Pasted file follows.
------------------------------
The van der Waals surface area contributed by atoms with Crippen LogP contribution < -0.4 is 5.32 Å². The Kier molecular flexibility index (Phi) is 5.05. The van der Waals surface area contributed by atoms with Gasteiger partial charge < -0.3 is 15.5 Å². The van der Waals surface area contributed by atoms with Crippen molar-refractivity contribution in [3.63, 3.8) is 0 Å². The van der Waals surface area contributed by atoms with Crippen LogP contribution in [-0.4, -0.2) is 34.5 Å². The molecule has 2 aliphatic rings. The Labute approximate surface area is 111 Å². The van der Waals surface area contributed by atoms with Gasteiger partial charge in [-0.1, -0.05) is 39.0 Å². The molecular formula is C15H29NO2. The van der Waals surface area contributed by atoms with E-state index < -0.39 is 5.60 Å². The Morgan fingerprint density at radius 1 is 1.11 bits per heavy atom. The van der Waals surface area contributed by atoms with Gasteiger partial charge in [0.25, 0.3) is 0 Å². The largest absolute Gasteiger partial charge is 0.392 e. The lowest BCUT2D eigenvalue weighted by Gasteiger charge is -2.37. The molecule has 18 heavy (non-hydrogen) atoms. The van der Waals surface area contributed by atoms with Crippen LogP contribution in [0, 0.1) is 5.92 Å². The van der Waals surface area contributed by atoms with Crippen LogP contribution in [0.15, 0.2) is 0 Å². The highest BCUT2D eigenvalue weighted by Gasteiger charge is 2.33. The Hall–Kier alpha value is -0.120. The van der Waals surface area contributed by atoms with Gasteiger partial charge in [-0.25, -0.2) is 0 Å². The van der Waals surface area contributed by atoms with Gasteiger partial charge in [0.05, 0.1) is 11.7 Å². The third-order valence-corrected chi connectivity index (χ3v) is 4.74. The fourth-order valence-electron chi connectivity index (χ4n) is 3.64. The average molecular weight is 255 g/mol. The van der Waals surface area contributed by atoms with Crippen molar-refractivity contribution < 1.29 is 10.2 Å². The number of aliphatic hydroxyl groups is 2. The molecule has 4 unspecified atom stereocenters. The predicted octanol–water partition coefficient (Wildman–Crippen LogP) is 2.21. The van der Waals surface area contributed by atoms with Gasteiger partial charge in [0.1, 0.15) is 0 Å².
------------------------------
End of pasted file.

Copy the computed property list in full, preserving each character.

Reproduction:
The van der Waals surface area contributed by atoms with Crippen LogP contribution < -0.4 is 5.32 Å². The Kier molecular flexibility index (Phi) is 5.05. The van der Waals surface area contributed by atoms with Gasteiger partial charge < -0.3 is 15.5 Å². The van der Waals surface area contributed by atoms with Crippen molar-refractivity contribution in [3.63, 3.8) is 0 Å². The van der Waals surface area contributed by atoms with Crippen LogP contribution in [-0.4, -0.2) is 34.5 Å². The molecule has 2 aliphatic rings. The Labute approximate surface area is 111 Å². The van der Waals surface area contributed by atoms with Gasteiger partial charge in [-0.1, -0.05) is 39.0 Å². The molecular formula is C15H29NO2. The van der Waals surface area contributed by atoms with E-state index < -0.39 is 5.60 Å². The Morgan fingerprint density at radius 1 is 1.11 bits per heavy atom. The van der Waals surface area contributed by atoms with Gasteiger partial charge in [0.25, 0.3) is 0 Å². The largest absolute Gasteiger partial charge is 0.392 e. The lowest BCUT2D eigenvalue weighted by Gasteiger charge is -2.37. The molecule has 18 heavy (non-hydrogen) atoms. The van der Waals surface area contributed by atoms with Crippen LogP contribution in [0, 0.1) is 5.92 Å². The van der Waals surface area contributed by atoms with Crippen LogP contribution in [0.15, 0.2) is 0 Å². The highest BCUT2D eigenvalue weighted by Gasteiger charge is 2.33. The Hall–Kier alpha value is -0.120. The van der Waals surface area contributed by atoms with Gasteiger partial charge in [-0.25, -0.2) is 0 Å². The van der Waals surface area contributed by atoms with Gasteiger partial charge in [0.05, 0.1) is 11.7 Å². The third-order valence-corrected chi connectivity index (χ3v) is 4.74. The fourth-order valence-electron chi connectivity index (χ4n) is 3.64. The average molecular weight is 255 g/mol. The van der Waals surface area contributed by atoms with Crippen molar-refractivity contribution < 1.29 is 10.2 Å². The number of aliphatic hydroxyl groups is 2. The molecule has 4 unspecified atom stereocenters. The predicted octanol–water partition coefficient (Wildman–Crippen LogP) is 2.21. The van der Waals surface area contributed by atoms with Gasteiger partial charge in [0.1, 0.15) is 0 Å².